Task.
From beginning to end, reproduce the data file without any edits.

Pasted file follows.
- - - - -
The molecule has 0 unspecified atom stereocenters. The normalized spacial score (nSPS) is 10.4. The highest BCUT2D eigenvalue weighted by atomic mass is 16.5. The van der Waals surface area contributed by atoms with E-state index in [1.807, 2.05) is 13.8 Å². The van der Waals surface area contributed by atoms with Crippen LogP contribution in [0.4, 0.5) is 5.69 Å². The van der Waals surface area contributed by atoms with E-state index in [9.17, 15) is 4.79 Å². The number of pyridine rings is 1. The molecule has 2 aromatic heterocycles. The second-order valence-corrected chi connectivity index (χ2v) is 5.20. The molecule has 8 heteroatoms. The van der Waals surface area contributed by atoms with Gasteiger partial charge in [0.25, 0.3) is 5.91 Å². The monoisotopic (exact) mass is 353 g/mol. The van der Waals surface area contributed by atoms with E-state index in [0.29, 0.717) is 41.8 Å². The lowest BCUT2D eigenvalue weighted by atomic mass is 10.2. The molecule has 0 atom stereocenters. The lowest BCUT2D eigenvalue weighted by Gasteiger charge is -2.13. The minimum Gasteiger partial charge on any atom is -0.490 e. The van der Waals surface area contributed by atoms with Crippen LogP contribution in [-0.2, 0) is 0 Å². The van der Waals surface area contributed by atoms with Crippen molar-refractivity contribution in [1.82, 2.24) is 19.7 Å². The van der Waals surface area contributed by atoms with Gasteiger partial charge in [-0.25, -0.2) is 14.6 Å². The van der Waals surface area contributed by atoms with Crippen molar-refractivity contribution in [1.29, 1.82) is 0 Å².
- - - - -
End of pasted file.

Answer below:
The molecule has 0 unspecified atom stereocenters. The normalized spacial score (nSPS) is 10.4. The highest BCUT2D eigenvalue weighted by atomic mass is 16.5. The van der Waals surface area contributed by atoms with E-state index in [1.807, 2.05) is 13.8 Å². The van der Waals surface area contributed by atoms with Crippen LogP contribution in [0.4, 0.5) is 5.69 Å². The van der Waals surface area contributed by atoms with E-state index in [9.17, 15) is 4.79 Å². The number of pyridine rings is 1. The molecule has 2 aromatic heterocycles. The second-order valence-corrected chi connectivity index (χ2v) is 5.20. The molecule has 8 heteroatoms. The van der Waals surface area contributed by atoms with Gasteiger partial charge in [0.25, 0.3) is 5.91 Å². The monoisotopic (exact) mass is 353 g/mol. The van der Waals surface area contributed by atoms with E-state index in [0.29, 0.717) is 41.8 Å². The lowest BCUT2D eigenvalue weighted by atomic mass is 10.2. The molecule has 0 atom stereocenters. The lowest BCUT2D eigenvalue weighted by Gasteiger charge is -2.13. The minimum Gasteiger partial charge on any atom is -0.490 e. The van der Waals surface area contributed by atoms with Crippen LogP contribution in [-0.2, 0) is 0 Å². The van der Waals surface area contributed by atoms with Crippen molar-refractivity contribution in [1.82, 2.24) is 19.7 Å². The van der Waals surface area contributed by atoms with Gasteiger partial charge in [-0.25, -0.2) is 14.6 Å². The van der Waals surface area contributed by atoms with Crippen molar-refractivity contribution in [1.29, 1.82) is 0 Å².